Shae's Eats & Spirits
2521 W. Colorado Ave., 440-9565, see Facebook page
Shae's west-side location started out as a perfectly fine dive spot for a pint of PBR ($3), a pepperoni pizza ($9.75/14-inch) and a chat with an old friend. And then the jukebox kicked on, and any hope of conversation ended. Some bars need a powerful sound system, and it makes sense that this dive-plus-craft-options joint has decibels to spare.
As for the pizza, the crust came out just-done and chewy under oregano-forward sauce. Toppings and cheese rate unremarkable, but functional for a good-not-great 'za. More in the realm of drunken genius, the Jiffy Jam pizza ($7) sees peanut butter and chewy chunks of bacon under jalapeño jelly. The jelly candies the bacon a little, and its spice and faint sweetness lighten up the otherwise-peanut-butter-dominated bite. There's an old saying that really describes this pizza: "If it's stupid but it works, it ain't stupid." — GS
Mobile business, 720/299-7501
Mediterranean Food's simple name speaks to its simple menu and humble eats. Owner Hayder Hassan transparently shares that he buys just about everything on his menu pre-made at Denver's Restaurant Depot, from hummus, tzatziki and pickled veggies to falafel mix, fluffy pitas, and seasoned fries. His rice actually stands out, because he adds raisins and whole cardamom pods for huge floral aroma. As evidenced by our gyro ($7.99 as a plate with rice and fries) and poundcake-textured falafel ($6.99/plate; $4.99 solo), the rest is serviceable as commercial products go, but nowhere near housemade-special, though nicely priced and filling.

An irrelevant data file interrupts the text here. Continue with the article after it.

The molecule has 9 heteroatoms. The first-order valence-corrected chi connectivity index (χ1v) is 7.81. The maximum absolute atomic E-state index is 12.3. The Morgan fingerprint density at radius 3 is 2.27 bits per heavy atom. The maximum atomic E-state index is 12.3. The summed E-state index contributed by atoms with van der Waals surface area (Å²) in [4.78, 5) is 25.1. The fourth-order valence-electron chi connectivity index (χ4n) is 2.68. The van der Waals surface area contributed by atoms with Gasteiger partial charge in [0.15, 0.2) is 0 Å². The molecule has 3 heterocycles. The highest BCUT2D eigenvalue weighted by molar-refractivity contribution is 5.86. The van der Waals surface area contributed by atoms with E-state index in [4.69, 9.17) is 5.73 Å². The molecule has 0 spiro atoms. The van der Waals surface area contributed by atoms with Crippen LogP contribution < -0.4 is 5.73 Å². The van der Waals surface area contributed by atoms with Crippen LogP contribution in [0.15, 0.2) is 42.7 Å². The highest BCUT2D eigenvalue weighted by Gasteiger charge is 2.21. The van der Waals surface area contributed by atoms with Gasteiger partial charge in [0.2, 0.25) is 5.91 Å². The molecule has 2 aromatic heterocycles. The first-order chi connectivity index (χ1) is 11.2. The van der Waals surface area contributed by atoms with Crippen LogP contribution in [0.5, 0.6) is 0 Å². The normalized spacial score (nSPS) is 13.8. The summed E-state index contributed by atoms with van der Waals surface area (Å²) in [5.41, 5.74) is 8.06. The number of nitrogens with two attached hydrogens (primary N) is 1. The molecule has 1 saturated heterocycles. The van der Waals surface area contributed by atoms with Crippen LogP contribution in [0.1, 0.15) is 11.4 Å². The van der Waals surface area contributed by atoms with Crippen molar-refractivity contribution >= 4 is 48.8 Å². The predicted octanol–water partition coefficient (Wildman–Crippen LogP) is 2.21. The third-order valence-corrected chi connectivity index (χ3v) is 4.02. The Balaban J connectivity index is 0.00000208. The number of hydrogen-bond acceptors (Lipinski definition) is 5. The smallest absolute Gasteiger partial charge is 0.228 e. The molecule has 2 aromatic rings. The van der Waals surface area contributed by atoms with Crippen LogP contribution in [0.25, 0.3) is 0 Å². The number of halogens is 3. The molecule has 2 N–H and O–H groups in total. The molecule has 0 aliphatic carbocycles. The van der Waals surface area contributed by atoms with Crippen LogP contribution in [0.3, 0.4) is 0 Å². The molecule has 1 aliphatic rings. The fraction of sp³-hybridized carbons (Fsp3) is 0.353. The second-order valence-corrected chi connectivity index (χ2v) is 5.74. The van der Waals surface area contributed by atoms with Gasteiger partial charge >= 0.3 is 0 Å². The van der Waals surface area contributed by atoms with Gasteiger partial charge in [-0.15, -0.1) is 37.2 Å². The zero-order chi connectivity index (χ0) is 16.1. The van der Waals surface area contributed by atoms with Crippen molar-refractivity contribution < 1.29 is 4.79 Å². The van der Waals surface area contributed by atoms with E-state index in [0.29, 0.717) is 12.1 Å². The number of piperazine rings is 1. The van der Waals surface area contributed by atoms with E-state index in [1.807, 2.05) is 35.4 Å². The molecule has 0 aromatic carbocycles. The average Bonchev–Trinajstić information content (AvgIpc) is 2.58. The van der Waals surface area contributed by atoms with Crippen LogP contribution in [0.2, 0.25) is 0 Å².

Hassan launched six months ago. He's originally from Sudan, a U.S. citizen for 16 years, who served the Army in Iraq for four years, beginning in 2003, as an Arabic translator. "Thank God I'm alive," he says, adding he was glad to serve his country. Now, he just wishes to serve affordable food, he says. — MS
Palmer Lake Country Store
56 Highway 105, Palmer Lake, 219-8170
This former gas station may have been around for the better part of a century, but Palmer Lake Country Store has only been dishing out barbecue in the last two years. Still, owner Darmi Coon has churned out some impressive eats. If you're in a hurry, take home half a pound of sliced pork ($7.50), smoky piggy bliss.
Brisket also eats tender and tasty. I tried it on a potato bomb ($9.99), the house altar to all-in-one eating. A big baked potato with a strip of bacon wrapped around it sits atop baked beans. Split open, it's stuffed with meat — you can also pick pork or chicken — then topped with onions, optional pickles and one of three house barbecue sauces. Both the spicy and mango habanero sauces have some kick, but the sweet sauce overwhelms most of the nuance in the meat. Still, no reason not to order up, kick back, and enjoy the view. — GS